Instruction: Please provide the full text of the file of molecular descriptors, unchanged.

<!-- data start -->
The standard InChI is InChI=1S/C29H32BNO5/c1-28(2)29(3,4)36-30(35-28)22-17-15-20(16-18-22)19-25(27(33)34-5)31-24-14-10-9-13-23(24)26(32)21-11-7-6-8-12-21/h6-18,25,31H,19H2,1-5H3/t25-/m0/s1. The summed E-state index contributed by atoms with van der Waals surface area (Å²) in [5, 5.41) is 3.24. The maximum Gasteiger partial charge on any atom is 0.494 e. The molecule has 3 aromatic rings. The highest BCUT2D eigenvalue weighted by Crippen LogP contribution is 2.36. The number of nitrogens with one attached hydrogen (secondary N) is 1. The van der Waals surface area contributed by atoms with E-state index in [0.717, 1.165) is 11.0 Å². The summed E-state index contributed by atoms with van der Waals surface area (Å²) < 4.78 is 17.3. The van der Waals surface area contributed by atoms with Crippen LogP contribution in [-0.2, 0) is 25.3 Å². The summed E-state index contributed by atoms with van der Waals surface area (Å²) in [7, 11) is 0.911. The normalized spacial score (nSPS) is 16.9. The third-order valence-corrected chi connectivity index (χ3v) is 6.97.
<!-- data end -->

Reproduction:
The standard InChI is InChI=1S/C29H32BNO5/c1-28(2)29(3,4)36-30(35-28)22-17-15-20(16-18-22)19-25(27(33)34-5)31-24-14-10-9-13-23(24)26(32)21-11-7-6-8-12-21/h6-18,25,31H,19H2,1-5H3/t25-/m0/s1. The summed E-state index contributed by atoms with van der Waals surface area (Å²) in [5, 5.41) is 3.24. The maximum Gasteiger partial charge on any atom is 0.494 e. The molecule has 3 aromatic rings. The highest BCUT2D eigenvalue weighted by Crippen LogP contribution is 2.36. The number of nitrogens with one attached hydrogen (secondary N) is 1. The van der Waals surface area contributed by atoms with E-state index in [0.717, 1.165) is 11.0 Å². The summed E-state index contributed by atoms with van der Waals surface area (Å²) < 4.78 is 17.3. The van der Waals surface area contributed by atoms with Crippen LogP contribution in [-0.2, 0) is 25.3 Å². The summed E-state index contributed by atoms with van der Waals surface area (Å²) in [7, 11) is 0.911. The normalized spacial score (nSPS) is 16.9. The third-order valence-corrected chi connectivity index (χ3v) is 6.97.